The big picture: This isn't the first time YouTube has tweaked its systems to cater to viewer satisfaction. A few years back, the Google-owned video sharing service updated its algorithms to cut back on clickbaity videos with misleading titles (although arguably, more work could be done in this area).
YouTube is stepping up its efforts to fight the spread of content that comes close to - but doesn't quite violate - its community guidelines.
The video sharing platform said it'll begin reducing recommendations of "borderline content and content that could misinform users in harmful ways" such as videos claiming the Earth is flat, those promoting miracle cures for serious illnesses or videos making blatantly false claims about historical events like the September 11, 2001 terrorist attacks.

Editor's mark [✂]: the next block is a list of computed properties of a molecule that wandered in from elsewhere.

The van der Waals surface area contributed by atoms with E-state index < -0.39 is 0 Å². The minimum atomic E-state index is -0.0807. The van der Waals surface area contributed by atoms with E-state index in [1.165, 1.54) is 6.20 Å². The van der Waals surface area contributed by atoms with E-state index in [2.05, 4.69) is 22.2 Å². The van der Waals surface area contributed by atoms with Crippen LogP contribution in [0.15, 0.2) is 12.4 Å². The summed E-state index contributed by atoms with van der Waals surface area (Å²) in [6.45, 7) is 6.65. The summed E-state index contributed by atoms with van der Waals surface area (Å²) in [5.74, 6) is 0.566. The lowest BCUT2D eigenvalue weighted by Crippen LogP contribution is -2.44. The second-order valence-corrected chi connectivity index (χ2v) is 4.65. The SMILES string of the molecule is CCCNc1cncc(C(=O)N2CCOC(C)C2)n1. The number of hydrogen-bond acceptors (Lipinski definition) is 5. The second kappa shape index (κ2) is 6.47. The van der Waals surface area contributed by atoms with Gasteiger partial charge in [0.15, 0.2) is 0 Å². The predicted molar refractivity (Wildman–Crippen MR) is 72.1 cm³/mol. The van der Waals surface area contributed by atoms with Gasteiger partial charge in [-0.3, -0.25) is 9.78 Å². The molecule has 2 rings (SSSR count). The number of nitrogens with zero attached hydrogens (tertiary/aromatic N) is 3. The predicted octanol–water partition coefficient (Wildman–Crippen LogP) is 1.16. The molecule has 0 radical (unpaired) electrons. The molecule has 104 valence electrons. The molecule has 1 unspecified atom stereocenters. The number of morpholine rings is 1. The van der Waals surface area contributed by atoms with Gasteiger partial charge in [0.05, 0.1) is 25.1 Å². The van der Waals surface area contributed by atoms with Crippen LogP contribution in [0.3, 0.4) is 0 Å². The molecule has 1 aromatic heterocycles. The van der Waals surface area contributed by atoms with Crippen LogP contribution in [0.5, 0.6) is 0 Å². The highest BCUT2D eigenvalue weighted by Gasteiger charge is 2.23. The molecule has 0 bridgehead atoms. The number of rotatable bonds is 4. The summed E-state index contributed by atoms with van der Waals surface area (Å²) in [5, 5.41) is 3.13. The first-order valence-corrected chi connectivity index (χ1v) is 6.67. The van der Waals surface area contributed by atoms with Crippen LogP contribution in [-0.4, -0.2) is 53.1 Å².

YouTube said the changes involve tweaking how human evaluators do their job and conversely, how they train machine learning systems.
Initially, only a small number of videos in the US will be affected. Over time as YouTube's algorithms improve, the changes will be rolled out to additional countries.
It's worth noting that the changes will only impact recommendations of what people watch, not whether or not a video is available to view on YouTube. So long as it complies with YouTube's community guidelines, it'll be available to view should you seek it out. Furthermore, YouTube points out that when relevant, such videos may still appear as recommendations for certain channel subscribers and in search results.
YouTube says the change strikes a balance between maintaining a platform that supports free speech and living up to its responsibility to users.
Lead image courtesy JuliusKielaitis via Shutterstock